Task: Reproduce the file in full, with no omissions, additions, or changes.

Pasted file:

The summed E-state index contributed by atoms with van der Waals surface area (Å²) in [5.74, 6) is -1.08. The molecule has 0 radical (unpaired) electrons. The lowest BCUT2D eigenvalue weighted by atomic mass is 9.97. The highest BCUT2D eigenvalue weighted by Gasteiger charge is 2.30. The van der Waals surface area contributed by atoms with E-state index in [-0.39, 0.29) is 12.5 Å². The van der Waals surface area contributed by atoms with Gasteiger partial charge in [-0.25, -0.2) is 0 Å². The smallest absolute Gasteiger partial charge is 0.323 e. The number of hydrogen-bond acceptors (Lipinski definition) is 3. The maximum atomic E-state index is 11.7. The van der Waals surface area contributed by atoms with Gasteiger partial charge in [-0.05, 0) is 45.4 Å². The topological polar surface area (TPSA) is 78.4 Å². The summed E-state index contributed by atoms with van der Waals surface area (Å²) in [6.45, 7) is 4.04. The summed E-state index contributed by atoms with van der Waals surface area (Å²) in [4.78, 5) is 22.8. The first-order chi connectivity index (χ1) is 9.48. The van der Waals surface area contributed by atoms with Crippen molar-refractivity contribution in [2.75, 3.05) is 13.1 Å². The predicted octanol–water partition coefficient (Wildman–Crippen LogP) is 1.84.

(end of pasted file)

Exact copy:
The summed E-state index contributed by atoms with van der Waals surface area (Å²) in [5.74, 6) is -1.08. The molecule has 0 radical (unpaired) electrons. The lowest BCUT2D eigenvalue weighted by atomic mass is 9.97. The highest BCUT2D eigenvalue weighted by Gasteiger charge is 2.30. The van der Waals surface area contributed by atoms with E-state index in [-0.39, 0.29) is 12.5 Å². The van der Waals surface area contributed by atoms with Gasteiger partial charge in [-0.25, -0.2) is 0 Å². The smallest absolute Gasteiger partial charge is 0.323 e. The number of hydrogen-bond acceptors (Lipinski definition) is 3. The maximum atomic E-state index is 11.7. The van der Waals surface area contributed by atoms with Gasteiger partial charge in [-0.05, 0) is 45.4 Å². The topological polar surface area (TPSA) is 78.4 Å². The summed E-state index contributed by atoms with van der Waals surface area (Å²) in [6.45, 7) is 4.04. The summed E-state index contributed by atoms with van der Waals surface area (Å²) in [4.78, 5) is 22.8. The first-order chi connectivity index (χ1) is 9.48. The van der Waals surface area contributed by atoms with Crippen molar-refractivity contribution in [2.75, 3.05) is 13.1 Å². The predicted octanol–water partition coefficient (Wildman–Crippen LogP) is 1.84.